-----

The arguments about IRON FIST weren't about diversity, but of cultural
appropriation. And those people might have probably agreed with you
that a Shang-Chi show would have been a better choice.
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John Byrne
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Posted: 28 March 2017 at 11:27am | IP Logged | 15  

"Cultural appropriation" is such a phony phrase. Test it retroactively. Shall we ban all those Elvis songs that were born out of "N*gro music"? How about Jazz?

More recently, should we destroy all copies of DANCES WITH WOLVES?

Oh, well! At least DOCTOR STRANGE is safe, since the Ancient One is now a middle aged White woman.

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Michael Roberts
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Posted: 28 March 2017 at 11:33am | IP Logged | 16  

Trying to balance the scales by race swapping characters intended to
be white. Will NOT wipe out what happened before. Creating more
diverse characters will balance it out.

In this case as I understand the article. The parts were initially offered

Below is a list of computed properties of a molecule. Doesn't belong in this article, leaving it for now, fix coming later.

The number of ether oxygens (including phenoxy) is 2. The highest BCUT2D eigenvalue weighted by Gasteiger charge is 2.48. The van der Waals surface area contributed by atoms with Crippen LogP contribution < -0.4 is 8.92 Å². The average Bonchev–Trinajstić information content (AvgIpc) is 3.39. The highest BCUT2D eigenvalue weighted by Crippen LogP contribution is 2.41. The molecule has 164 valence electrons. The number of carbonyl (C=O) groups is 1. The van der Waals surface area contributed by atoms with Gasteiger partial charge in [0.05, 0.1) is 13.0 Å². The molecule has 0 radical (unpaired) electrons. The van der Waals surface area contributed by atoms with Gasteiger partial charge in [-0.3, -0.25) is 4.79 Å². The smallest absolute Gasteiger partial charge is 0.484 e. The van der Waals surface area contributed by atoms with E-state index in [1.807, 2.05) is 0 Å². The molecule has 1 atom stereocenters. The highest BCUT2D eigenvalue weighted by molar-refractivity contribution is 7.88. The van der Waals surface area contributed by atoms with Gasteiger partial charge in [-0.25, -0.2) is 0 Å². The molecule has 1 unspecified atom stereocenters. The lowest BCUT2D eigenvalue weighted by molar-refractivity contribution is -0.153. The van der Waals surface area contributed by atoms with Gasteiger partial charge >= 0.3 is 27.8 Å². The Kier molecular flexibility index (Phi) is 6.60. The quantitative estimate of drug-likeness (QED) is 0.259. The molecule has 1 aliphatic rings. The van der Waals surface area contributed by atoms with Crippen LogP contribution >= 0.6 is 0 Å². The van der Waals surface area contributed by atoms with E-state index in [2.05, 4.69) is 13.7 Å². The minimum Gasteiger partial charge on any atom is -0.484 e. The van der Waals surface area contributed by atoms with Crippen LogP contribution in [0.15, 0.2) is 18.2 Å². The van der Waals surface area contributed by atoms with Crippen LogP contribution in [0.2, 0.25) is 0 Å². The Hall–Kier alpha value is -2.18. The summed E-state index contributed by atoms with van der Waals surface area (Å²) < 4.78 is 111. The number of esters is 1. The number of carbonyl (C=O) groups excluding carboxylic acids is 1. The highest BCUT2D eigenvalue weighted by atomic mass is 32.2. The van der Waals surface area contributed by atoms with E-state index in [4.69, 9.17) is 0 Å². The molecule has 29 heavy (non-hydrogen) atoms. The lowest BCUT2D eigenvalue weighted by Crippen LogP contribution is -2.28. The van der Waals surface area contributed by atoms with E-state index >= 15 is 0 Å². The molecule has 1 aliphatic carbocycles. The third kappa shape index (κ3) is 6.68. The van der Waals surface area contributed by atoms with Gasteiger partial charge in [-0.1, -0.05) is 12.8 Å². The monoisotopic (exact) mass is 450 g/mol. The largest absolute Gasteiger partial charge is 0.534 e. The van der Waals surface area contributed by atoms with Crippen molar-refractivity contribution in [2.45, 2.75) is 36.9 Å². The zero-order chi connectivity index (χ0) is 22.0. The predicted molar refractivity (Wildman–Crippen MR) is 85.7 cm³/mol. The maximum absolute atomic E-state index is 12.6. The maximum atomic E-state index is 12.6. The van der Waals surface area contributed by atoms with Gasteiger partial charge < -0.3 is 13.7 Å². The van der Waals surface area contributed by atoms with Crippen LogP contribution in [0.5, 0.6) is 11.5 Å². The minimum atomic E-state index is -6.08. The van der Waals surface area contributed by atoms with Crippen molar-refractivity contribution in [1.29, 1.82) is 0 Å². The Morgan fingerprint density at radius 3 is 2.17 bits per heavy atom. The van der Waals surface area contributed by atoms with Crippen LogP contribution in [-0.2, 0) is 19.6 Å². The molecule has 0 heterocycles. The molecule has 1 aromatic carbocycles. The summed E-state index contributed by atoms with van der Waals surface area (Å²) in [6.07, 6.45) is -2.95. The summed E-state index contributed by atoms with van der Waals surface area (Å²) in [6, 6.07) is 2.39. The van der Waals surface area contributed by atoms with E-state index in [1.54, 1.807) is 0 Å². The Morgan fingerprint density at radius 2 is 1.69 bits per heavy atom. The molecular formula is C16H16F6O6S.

to the proper ethnic groups. The roles were turned down. So only after
that were the characters recast. The studio tried it didn't work out they
had to move forward. Based upon what I read in this instance there is
nothing to cry foul about.

-------

If the production attempted to find actors of the proper ethnic groups
and could not fill those roles, do you believe it's due to a shortage of
minority actors with ability or is it risk aversion to minority actors in lead
roles? If it is the latter, don't you see the problem?
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Michael Roberts
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Posted: 28 March 2017 at 11:38am | IP Logged | 17  

"Cultural appropriation" is such a phony phrase. Test it retroactively.
Shall we ban all those Elvis songs that were born out of "N*gro music"?
How about Jazz?

-----

Of course not. But if we were on a world where Motown never came
into being and black musicians continued to be marginalized and
ignored in favor of white performers doing the same thing, would Elvis'
music be viewed the same way?
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Anthony J Lombardi
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Posted: 28 March 2017 at 12:19pm | IP Logged | 18